When we opened we chose not to have an opening night and instead invited two people to be our first guests. This couple were our very first visitors when we bought the house and have since gone on to take our website photographs, and one of them will be the photographer on our photography package. It seemed the most fitting thank you for them to be our first official guests, and the champagne flowed that night.
We opened the B&B in May and the bookings came but not as quickly as we had hoped, and it was at this point that we had to decide whether to use one of the large hotel booking agents. This is a big decision as the commission levels can be quite high, but being realistic it is a choice between possible empty rooms or being full.
We are amazed by how successful we have been in our first season. We have had to turn people away and the rooms were fully booked during July and August. We’re just hoping that they will stay that way now that we’ve moved into the winter, but that is where our packages should help to fill the rooms.
Initially it is a very strange feeling running a B&B, but once you get over the shock of having people in your home it is a fantastic experience. Where else do you get to speak to people from around the world with such different life experiences? We decided to not have an early check-out and as such we have chatted to many of our guests over a leisurely breakfast. This is something that all guests have appreciated and is one of the ways we are different from the other B&Bs in the area.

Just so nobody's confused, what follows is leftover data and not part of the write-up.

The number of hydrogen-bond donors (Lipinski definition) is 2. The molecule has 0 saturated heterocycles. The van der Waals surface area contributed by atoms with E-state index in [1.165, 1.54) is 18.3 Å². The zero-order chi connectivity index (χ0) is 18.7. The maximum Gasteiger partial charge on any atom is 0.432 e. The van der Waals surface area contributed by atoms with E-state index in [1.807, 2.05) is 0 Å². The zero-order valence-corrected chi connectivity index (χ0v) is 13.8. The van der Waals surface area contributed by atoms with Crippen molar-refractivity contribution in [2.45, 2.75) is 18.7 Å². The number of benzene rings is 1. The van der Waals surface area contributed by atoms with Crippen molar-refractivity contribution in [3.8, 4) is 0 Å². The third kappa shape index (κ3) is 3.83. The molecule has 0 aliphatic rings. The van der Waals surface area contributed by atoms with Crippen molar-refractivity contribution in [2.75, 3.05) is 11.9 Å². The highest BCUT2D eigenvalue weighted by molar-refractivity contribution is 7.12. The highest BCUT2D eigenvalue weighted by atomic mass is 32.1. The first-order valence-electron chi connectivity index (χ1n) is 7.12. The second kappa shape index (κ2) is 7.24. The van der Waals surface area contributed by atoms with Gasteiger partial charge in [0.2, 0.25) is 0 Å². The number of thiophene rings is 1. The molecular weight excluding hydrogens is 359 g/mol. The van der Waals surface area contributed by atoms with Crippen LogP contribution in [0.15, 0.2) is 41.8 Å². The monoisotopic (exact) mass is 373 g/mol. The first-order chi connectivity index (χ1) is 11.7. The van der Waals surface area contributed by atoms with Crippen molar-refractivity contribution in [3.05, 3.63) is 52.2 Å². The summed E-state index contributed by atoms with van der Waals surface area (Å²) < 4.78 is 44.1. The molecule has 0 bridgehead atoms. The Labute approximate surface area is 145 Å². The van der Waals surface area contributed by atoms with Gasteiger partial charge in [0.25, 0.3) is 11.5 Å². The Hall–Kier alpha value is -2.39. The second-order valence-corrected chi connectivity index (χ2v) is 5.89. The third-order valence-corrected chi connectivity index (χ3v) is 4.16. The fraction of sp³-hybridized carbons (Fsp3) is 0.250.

Many of the guests stand out for different reasons and we will remember them all, but one couple in particular will always be remembered as there was a marriage proposal during their stay. We were so touched to think that our little B&B and village were part of this moment, and we were honoured that they chose here for one of the most important days in their lives.
The big question is, would we change anything? The answer is no! This has been such an amazing journey and we have achieved everything we set out to do.
Might we do it again? Well as strange as it sounds, we do miss the initial excitement of watching a building grow and of restoring something so neglected to its former glory. I am constantly looking at properties as they come on to the market and if the right one comes along, you just never know.